SAN ANGELO, Texas — A father mourning the loss of his daughter who had been one of the victims of The Killing Fields Case vowed to help families with missing loved ones through the creation of Texas EquuSearch, a Texas-based non-profit that searches for missing people.
In 2019 the FBI took another look into a cold case that took the lives of four women, a case now known as The Killing Fields case. The women seemingly had little in common. One was just a teenager. Another was a local bartender. One was a 30-year-old mechanic. The fourth was a young mother. The only commonality between the four was the location of their death — a rural field off a dirt road in League City, Texas, between Houston and Galveston.
The case began in 1983 when a young bartender named Heidi Fye went missing in League City. A few months after her disappearance, her body was discovered in that rural field.
A year later, 16-year-old Laura Miller disappeared, just after she’d moved with her family to League City. She’d gone to a nearby store to use a pay phone and never returned.
Laura Millers’ father, Tim Miller said, “I knew in my heart that Laura wasn’t coming home alive. I was afraid she was never going to be located.” More than a year after her disappearance, Laura Millers’ body was found in 1986 in the same field, not far from where Fye’s had been.
Helping families with a missing loved one became Miller’s life work. He now runs Texas EquuSearch, a Texas-based non-profit that searches for missing people. He says his organization has found more than 250 bodies all over the world and has recovered living missing people as well.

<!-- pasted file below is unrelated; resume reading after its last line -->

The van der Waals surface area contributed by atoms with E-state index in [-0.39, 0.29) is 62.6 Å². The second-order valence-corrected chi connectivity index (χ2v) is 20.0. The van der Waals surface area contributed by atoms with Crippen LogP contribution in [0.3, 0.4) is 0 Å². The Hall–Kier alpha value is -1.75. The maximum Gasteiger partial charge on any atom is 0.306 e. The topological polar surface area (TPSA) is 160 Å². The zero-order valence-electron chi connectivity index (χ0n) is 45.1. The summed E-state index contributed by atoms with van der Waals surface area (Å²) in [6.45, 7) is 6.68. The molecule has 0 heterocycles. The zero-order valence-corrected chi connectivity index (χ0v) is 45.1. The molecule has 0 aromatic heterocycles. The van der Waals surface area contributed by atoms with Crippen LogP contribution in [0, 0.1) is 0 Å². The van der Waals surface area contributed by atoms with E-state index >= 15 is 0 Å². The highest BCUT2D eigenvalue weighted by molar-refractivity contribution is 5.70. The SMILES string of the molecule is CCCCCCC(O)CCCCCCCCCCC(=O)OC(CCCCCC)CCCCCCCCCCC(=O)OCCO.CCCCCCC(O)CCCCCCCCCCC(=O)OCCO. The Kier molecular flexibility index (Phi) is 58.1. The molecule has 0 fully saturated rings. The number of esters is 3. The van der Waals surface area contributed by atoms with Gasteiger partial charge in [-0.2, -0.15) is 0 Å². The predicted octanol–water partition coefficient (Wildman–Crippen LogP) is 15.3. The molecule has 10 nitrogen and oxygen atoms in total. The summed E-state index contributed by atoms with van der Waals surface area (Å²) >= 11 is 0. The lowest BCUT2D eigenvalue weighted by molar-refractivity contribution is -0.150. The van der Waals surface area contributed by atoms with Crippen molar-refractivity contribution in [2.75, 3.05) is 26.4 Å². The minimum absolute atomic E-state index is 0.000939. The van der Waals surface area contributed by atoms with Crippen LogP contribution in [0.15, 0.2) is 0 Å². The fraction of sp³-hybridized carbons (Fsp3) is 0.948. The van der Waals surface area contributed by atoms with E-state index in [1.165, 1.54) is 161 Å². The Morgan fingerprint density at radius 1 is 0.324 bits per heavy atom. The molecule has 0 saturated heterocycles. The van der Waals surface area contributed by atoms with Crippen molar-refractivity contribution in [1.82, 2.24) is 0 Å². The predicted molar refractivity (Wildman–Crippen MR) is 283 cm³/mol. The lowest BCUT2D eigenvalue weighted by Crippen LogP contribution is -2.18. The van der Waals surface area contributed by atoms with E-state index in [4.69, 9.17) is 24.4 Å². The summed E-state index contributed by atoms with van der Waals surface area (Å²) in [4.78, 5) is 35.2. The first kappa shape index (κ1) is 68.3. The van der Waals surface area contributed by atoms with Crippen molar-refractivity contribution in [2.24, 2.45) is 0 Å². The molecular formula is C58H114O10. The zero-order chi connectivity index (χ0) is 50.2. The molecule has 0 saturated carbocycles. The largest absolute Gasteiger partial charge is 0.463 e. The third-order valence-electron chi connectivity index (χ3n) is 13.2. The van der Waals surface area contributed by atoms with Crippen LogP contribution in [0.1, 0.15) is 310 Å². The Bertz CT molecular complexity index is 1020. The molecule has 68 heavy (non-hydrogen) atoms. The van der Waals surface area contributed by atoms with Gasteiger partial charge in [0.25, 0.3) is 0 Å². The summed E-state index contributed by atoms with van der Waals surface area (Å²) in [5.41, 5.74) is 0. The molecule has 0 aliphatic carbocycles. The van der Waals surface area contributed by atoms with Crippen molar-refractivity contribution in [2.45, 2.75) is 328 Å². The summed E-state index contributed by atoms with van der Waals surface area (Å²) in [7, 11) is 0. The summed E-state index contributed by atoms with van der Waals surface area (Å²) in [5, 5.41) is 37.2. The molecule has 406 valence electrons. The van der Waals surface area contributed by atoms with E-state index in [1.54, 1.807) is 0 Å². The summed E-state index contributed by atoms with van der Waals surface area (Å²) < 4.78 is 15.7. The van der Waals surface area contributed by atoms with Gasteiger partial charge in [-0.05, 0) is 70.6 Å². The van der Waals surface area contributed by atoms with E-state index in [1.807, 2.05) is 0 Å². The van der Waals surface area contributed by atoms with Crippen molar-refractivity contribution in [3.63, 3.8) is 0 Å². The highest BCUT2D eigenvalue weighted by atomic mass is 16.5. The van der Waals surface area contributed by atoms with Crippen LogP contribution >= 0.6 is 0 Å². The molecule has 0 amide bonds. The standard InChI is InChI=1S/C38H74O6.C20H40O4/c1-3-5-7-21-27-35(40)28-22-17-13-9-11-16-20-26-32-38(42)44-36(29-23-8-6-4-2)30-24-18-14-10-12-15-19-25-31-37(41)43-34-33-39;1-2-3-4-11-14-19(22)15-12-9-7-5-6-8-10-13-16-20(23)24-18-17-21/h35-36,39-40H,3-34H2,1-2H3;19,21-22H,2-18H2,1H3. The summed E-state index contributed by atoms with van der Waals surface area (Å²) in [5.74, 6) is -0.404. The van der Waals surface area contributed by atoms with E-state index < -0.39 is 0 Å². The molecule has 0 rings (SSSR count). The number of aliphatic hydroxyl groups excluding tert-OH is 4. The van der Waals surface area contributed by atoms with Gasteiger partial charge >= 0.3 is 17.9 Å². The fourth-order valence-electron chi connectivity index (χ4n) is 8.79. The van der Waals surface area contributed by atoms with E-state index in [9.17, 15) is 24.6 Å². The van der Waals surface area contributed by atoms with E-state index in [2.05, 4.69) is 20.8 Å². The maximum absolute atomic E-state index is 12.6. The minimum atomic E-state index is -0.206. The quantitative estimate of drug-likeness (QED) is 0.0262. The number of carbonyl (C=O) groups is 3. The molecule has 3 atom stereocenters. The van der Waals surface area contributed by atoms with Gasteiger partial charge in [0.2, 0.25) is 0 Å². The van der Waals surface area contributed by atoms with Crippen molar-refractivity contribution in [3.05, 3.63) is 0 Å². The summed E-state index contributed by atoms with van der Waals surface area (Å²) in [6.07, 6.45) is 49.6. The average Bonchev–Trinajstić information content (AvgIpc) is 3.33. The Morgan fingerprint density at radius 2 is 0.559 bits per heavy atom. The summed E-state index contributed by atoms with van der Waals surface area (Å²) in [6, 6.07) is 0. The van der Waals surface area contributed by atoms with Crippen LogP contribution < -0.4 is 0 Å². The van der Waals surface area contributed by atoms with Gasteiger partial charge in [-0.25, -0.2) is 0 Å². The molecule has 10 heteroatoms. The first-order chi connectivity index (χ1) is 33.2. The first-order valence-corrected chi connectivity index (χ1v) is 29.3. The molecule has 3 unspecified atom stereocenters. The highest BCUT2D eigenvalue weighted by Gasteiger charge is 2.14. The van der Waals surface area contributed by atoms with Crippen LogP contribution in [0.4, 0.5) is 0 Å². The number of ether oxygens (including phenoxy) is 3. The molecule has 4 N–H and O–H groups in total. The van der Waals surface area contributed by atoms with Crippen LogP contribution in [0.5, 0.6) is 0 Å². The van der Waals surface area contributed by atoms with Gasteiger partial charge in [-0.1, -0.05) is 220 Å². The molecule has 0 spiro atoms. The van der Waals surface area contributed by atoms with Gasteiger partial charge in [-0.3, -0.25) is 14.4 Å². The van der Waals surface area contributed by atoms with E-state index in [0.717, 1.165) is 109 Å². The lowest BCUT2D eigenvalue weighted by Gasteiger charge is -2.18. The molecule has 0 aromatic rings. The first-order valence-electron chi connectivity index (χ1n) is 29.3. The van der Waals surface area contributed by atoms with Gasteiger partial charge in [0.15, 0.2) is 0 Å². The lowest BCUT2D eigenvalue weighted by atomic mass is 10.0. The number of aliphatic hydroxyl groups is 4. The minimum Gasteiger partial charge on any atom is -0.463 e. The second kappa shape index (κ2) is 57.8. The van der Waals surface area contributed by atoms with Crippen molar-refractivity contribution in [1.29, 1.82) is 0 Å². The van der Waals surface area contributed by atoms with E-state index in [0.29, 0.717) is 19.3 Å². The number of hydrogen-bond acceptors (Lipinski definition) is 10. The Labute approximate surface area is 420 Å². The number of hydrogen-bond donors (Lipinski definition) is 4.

During the search for Luara Miller, police made a gruesome discovery—a third body. But police had no leads as to who the unidentified woman was, so she became known as Jane Doe. In 1991, passersby discovered a fourth body, known at that time as Janet Doe.
While Fye and Miller were positively identified through dental records, limited scientific options at that time meant that Jane Doe and Janet Doe would remain unknown for more than 20 years. In January 2019 both bodies were identified as Audrey Lee Cook, a mechanic who lived in Houston and Donna Gonsoulin Prudhomme.
The area around the fields has changed significantly since the 1980s. A local church owns the land, and church and community members have created a beautiful memorial for the four women. Each woman has her own marker decorated with their photos, names, and mementos.
“We really claimed that area,” Tim Miller said, “We’re changing the name of that place from the Killing Fields to the Healing Fields.”